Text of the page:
Bird Strike

Several aviation blogs have touched on the subject of bird strikes recently, and it reminded me of a wildlife encounter I had almost exactly a year ago.

The day started pleasantly enough. I met up with Dan over Chino and we formed up as a flight of two enroute to Crystal Airpark. We spent an hour or so with the builder of an RV-6 which was up for sale, after which Dan and I parted ways. He returned to Chino and I winged northbound toward Lake Isabella to pick up some folks for Angel Flight.

I dodged thunderstorms most of the way, arriving a few minutes late only to discover that a) I’m the last AF pilot to arrive, and b) two pilots cancelled so unless I can take an extra person, they’d be stranded there. Plus there’s a lot of extra luggage. So we try to see how much of it we can fit in the plane. Would you believe 14 duffle bags and sleeping bags? Plus 50 gallons of fuel. Plus three passengers. And yours truly, of course, who tips the scale at 200 lbs.

The baggage compartment was a solid wall of bags all the way up to the window. There were bags under the rear seat. They were holding luggage on their laps. Bags in between the seats. My flight bag (which is quite large) was under my legs.

The baggage wasn’t heavy — primarily lightweight sleeping bags and such. I ran a quick weight & balance and true to form, the Skylane was just a few pounds under max gross. (I later realized that I forgot to include my own weight, so we were actually over. Oops.)

Then as we taxi out I notice it’s 105 degrees. And at the end of the runway, of course, is…. a huge lake.

So I add 10 degrees of flaps, add full power, and decide where my “no go” point will be on the runway. Suffice it to say the plane got off the ground very quickly. Not that I doubt the POH’s takeoff distance charts, of course. But when it’s 45 degrees above standard, some serious interpolation must take place to accurately predict aircraft performance.

She didn’t climb more than 500 fpm, but that’s fine. Good job, Ron. Nothing can stop you now!

Except perhaps a bird strike.

It was over pretty quickly. A large flock passed by the nose, and out of maybe 30 birds, only one got caught. The ultimate ‘zigged when he should have zagged’, eh? These birds were moving so quickly that there was no avoiding the collision. If you’ve ever encoutered a helium balloon on departure, you’ll know what I mean. It appears out of nowhere and is gone before you can even process what you’re seeing, let alone take evasive action.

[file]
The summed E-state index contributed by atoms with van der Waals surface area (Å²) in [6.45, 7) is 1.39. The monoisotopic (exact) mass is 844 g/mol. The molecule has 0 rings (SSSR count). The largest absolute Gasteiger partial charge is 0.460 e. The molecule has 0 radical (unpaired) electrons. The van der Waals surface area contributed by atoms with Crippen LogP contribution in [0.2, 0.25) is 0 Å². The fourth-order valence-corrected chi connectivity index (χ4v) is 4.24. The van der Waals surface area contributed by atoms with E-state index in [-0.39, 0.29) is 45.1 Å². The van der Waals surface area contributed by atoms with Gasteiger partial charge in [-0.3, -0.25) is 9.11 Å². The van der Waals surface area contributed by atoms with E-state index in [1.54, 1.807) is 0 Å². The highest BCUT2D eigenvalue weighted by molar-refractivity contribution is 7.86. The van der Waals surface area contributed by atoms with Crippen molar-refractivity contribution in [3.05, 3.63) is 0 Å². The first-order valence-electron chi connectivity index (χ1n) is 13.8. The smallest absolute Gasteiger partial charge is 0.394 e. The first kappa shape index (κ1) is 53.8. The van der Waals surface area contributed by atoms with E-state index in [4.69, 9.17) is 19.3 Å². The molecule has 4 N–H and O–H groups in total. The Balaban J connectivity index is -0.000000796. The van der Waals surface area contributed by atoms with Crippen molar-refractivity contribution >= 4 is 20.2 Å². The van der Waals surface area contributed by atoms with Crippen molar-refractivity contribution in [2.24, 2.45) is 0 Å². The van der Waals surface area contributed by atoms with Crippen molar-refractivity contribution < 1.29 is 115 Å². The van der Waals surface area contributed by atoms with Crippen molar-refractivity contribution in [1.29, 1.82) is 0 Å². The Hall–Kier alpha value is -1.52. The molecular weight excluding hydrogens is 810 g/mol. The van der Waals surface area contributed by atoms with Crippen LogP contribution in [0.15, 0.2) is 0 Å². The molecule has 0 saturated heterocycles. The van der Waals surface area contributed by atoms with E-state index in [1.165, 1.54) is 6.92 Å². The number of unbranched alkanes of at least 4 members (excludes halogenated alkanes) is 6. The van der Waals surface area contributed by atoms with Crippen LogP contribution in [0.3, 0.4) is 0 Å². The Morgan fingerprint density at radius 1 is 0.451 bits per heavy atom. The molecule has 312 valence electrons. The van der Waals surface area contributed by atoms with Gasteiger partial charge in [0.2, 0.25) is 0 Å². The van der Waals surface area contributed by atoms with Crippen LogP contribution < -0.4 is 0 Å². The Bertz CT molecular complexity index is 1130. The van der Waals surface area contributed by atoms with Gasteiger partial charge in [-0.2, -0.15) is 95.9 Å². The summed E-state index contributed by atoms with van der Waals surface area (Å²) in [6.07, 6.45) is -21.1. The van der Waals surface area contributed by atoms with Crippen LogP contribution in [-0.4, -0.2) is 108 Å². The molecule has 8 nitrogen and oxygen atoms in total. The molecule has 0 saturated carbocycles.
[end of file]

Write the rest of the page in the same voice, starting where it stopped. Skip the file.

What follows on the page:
There was no damage to the airplane. Not even the slightest nick on the prop. But it sure was a mess, and naturally I’d just cleaned the plane the day before. After landing at Brackett Field, I found pieces of the bird(s) on the prop, cowling, windshield, top of the wing, bottom of the wing, wing tip, wheel fairings, belly, and vertical stabilizer. Imagine putting a piece of food in a blender but leaving the lid off. Wheeee!

It didn’t qualify as a prop strike since there was no slowing or stoppage of the propeller. The bird was, thankfully, rather small. Even so, blood is like oil. It doesn’t take much to really look bad.

Oh, and did I mention how fun it is trying to get a pop-up IFR clearance into POC when a dozen other AF pilots are trying to do the same thing? I got vectored around for nearly 30 minutes. Made a lovely approach, great landing, and expected the usual “taxi to parking, monitor this frequency” from the tower.

Instead, he says “Contact ground”. Well my front seat passenger was holding the approach plates for me (rule one: use all resources), and after we landed he started leafing through it, so I didn’t have the ground frequency on hand.

Now I could have pulled the data out of the GPS or loran, or fished through the CA Pilot’s Guide or Airport/Facilities Directory. But it’s been a long day, I’m hot, my airplane is covered in blood, and the AF/D is buried in a flight bag which is stuffed under my seat. So I decide to just ask the tower if they can give me the frequency.

He comes back with, “It’s the published frequency, sir. The frequency that’s published. The published frequency is 125.0. That’s 125.0. It’s published.”



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